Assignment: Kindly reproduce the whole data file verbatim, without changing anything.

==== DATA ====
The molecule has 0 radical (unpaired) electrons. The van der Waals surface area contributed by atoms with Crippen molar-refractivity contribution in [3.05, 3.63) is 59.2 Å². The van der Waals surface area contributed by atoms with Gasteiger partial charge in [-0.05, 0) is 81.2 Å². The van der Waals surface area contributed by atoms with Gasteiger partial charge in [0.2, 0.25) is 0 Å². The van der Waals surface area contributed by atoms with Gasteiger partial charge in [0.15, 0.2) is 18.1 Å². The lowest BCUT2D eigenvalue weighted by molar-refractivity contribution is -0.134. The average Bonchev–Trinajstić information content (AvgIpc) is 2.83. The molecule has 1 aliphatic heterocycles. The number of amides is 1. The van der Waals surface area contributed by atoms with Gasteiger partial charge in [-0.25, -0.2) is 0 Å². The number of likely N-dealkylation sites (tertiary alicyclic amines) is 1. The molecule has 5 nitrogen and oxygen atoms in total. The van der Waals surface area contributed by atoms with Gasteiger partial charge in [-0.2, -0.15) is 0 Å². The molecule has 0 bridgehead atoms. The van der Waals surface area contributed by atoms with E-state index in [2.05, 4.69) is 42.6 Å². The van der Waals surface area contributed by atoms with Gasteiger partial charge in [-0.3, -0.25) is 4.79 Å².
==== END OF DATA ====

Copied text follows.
The molecule has 0 radical (unpaired) electrons. The van der Waals surface area contributed by atoms with Crippen molar-refractivity contribution in [3.05, 3.63) is 59.2 Å². The van der Waals surface area contributed by atoms with Gasteiger partial charge in [-0.05, 0) is 81.2 Å². The van der Waals surface area contributed by atoms with Gasteiger partial charge in [0.2, 0.25) is 0 Å². The van der Waals surface area contributed by atoms with Gasteiger partial charge in [0.15, 0.2) is 18.1 Å². The lowest BCUT2D eigenvalue weighted by molar-refractivity contribution is -0.134. The average Bonchev–Trinajstić information content (AvgIpc) is 2.83. The molecule has 1 aliphatic heterocycles. The number of amides is 1. The van der Waals surface area contributed by atoms with Gasteiger partial charge in [-0.25, -0.2) is 0 Å². The number of likely N-dealkylation sites (tertiary alicyclic amines) is 1. The molecule has 5 nitrogen and oxygen atoms in total. The van der Waals surface area contributed by atoms with Gasteiger partial charge in [-0.2, -0.15) is 0 Å². The molecule has 0 bridgehead atoms. The van der Waals surface area contributed by atoms with E-state index in [2.05, 4.69) is 42.6 Å². The van der Waals surface area contributed by atoms with Gasteiger partial charge in [-0.3, -0.25) is 4.79 Å².